“The Harvester” makes its debut with a half-origin story that is cleverly structured but a bit uneven overall. Brandon Seifert’s plot is good and the pacing has the trappings of a writer who is looking at the overall story rather than an issue-by-issue format. This isn’t a problem, though, as it lends itself to the idea that the title character is considered a myth or a miasma of folk lore cobbled together from centuries of oral tradition around the world. Seifert delivers a big action scene to display who this character is before dialing back and turning the rest of the comic book over to surrounding characters who debate the legitimacy of the man himself. It’s a classic horror story trope, a cross between “Halloween” and “Friday the 13th” with a little bit of “Ghost Rider” sprinkled in as well.
The character work is a little less exciting than the plot itself. There is a lot of direct addressing of information rather than showing who a person is through their actions. Vicki is good at delivering academic facts but the reader is left with very little info about her other than the fact that she does research. Justin Luster, inexplicably dressed in a sweater vest and bow tie with a soul patch, tells us he is a private eye and we are supposed to believe that because he has a file and simply tells us this. Nothing here is terrible but it is a little flat. The reader is left with broad swaths of character that will need a little more rounding out as the series progresses before there can be any type of emotional resonance raised from their decisions.
Eric Battle’s art is also a double-edged sword. His page layouts during the action sequence are eye-popping and the angles are original. The characters are all very beefy with interestingly rendered proportions, but the action gets confusing due to a lack of depth in his pencil shadings. The art is not inked, going directly to color, and all of the characters in both the fore- and backgrounds have equal line weight, blending everything in the panel together and making it difficult for the eye to focus on the important information. The art shifts and becomes a bit more textured in the second half of the book as the action quiets down but the characters are a little looser than in the first half; it feels like the action sequence had the most attention given to it and the dialogue-heavy moments fell towards the end of the production cycle. Lee Loughridge also makes sure that many of the colors on the page are within the same family, further blurring together the happenings.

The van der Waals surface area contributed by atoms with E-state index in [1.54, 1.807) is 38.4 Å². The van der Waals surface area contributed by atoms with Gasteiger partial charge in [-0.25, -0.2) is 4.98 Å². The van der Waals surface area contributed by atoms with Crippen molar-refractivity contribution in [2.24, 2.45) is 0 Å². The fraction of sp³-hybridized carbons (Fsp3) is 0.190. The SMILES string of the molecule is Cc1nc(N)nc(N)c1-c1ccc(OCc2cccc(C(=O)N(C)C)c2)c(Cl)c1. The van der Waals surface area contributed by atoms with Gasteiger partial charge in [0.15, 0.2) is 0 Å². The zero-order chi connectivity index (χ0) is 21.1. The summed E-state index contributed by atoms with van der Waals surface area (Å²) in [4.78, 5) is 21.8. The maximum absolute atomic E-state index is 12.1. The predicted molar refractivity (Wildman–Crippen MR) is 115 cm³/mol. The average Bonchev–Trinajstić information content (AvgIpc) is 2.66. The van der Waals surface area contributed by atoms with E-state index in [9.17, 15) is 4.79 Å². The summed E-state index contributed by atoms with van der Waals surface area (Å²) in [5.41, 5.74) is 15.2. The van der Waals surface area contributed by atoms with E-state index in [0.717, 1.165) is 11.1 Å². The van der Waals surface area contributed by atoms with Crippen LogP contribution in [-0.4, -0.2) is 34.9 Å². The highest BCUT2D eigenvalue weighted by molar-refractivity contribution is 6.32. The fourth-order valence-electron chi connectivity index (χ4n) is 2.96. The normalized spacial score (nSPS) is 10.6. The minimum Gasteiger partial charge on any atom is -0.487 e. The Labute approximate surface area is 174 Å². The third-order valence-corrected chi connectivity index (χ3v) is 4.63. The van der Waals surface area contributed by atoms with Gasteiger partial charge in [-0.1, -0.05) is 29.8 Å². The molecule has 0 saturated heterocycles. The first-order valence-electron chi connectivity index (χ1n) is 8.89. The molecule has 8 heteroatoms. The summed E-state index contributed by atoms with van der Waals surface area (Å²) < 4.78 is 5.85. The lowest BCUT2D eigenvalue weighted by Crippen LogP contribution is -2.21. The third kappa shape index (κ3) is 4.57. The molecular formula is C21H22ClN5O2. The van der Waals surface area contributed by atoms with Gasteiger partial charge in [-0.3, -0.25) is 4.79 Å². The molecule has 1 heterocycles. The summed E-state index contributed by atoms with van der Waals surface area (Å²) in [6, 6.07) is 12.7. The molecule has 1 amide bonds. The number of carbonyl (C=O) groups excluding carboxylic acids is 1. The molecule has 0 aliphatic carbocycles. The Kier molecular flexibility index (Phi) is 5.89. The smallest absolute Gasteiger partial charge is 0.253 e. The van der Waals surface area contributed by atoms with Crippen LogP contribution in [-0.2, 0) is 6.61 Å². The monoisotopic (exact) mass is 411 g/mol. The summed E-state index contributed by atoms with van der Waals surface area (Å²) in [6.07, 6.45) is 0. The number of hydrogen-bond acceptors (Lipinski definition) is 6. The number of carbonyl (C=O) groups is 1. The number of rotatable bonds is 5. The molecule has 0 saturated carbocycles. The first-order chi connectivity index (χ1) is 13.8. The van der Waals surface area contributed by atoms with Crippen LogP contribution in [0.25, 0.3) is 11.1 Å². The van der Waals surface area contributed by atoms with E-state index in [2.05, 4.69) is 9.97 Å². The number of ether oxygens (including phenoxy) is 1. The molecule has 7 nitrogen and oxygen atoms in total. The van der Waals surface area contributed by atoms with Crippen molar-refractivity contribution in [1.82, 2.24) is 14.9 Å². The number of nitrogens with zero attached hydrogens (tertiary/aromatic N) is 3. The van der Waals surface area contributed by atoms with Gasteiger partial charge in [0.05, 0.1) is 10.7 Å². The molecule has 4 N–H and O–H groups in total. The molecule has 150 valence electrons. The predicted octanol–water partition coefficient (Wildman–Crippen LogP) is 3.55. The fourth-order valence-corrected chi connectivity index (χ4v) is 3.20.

The pieces are in place for this to be a fun horror story; the Harvester himself and his Harbinger are both interesting bogeymen and the story instantly becomes more engaging any time they are on the page. The story structure follows the horror genre well and it will be interesting to see how this debut issue feeds into the ongoing narrative; as mentioned before, it’s clear that Seifert has a larger idea at play and is adept at doling out information as needed. With a few adjustments on the story and art, “The Harvester” could become a fun horror romp.